This pursuit of ID&E has allowed us to clearly and actively communicate our position with our staff, our industries and our customers and partners. By setting clear intentions and leading with this as a primary business objective, we can include it in our overall business strategy to create measurable change. 

Small steps add up

At Teletrac Navman, we’ve taken consistent steps toward progress by setting achievable internal and external goals. We always look at how we can do more.

We look at internal and external efforts to promote diversity in the industries that we operate in. Externally, we've done great work in Australia and New Zealand with our Women in Transport initiatives.

Internally, we've rolled out frameworks like a women’s council, intersectional groups, which we call Allies for Inclusion, and other employee resource groups. We also provide training in the form of e-learning about understanding privilege and how we can be more inclusive and uncover our own unconscious bias in our hiring practices.

We look at capability, technical qualifications and skillsets, and diversity of thought when we hire. We want a diverse team of leaders. And there are real tangible benefits gained from hiring this way. You can boost revenue, attract and retain talent, and enhance the skills of your employees.

At the end of the day, it's about taking small steps. As Winston Churchill once said, "Perfection is the enemy of progress". We wholeheartedly agree with this sentiment. It's about doing something and starting somewhere. It's better to do something rather than nothing at all for fear of not getting it perfectly right the first time.

Measuring change

It can be difficult to measure success on this subject, but you can get a pulse check from your team about how they're feeling. After all, you're aiming for inclusivity and equity, so considering the opinions of your employees is essential. They'll see things from different perspectives, giving you better insight into the workplace culture and your progress.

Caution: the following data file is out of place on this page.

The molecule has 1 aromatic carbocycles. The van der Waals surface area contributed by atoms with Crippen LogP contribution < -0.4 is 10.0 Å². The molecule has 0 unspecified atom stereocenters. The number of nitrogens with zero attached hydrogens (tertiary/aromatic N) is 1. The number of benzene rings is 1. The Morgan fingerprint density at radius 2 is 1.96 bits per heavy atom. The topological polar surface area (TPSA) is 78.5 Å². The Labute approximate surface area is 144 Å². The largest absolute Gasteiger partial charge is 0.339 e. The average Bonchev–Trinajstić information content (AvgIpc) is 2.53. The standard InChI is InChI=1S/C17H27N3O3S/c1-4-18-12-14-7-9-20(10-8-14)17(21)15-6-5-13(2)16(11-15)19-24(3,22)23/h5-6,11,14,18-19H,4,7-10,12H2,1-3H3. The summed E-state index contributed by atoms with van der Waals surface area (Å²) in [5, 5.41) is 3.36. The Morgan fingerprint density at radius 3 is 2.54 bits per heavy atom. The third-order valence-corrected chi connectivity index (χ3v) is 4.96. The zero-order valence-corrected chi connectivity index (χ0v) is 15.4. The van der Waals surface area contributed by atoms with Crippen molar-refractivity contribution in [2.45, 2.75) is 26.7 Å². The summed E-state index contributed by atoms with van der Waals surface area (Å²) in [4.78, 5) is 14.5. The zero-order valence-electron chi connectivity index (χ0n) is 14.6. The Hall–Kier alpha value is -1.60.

There is a measurable factor you can consider: the types of people applying for jobs and joining your business – and sticking around – speak volumes. They bring new and unique ways of thinking. You'll start to see diversity of thought, new opinions that challenge long-held ones, innovation and the pushing of boundaries. You'll see healthy growth.

The end is just the beginning

A diverse workplace isn't possible without self-awareness. Managers need to be open to change. By working to identify and remove your own bias first and committing to change, your team will see the shift, as will potential employees. You'll open the floodgates for people from a range of backgrounds. And with brand new insights and diverse individual strengths – you'll create a thriving, dynamic workplace where staff are content, everyone is on the same team, and the sky is the limit.


Ready to take the first step?

If you’re ready to make the first small steps toward Inclusion, Diversity, and Equity in your business, there are many organisations that can assist.

National Women in Transport ( brings government and industry together to increase the number of Australian women working in transport.

Participate in A Taste of Harmony ( – a free and delicious way to celebrate your workplace’s cultural diversity, support inclusion, and foster a harmonious work environment.

Diversity Council Australia ( offers comprehensive ID&E learning solutions and provides planning support along with examples of policies and strategies you can use to get started.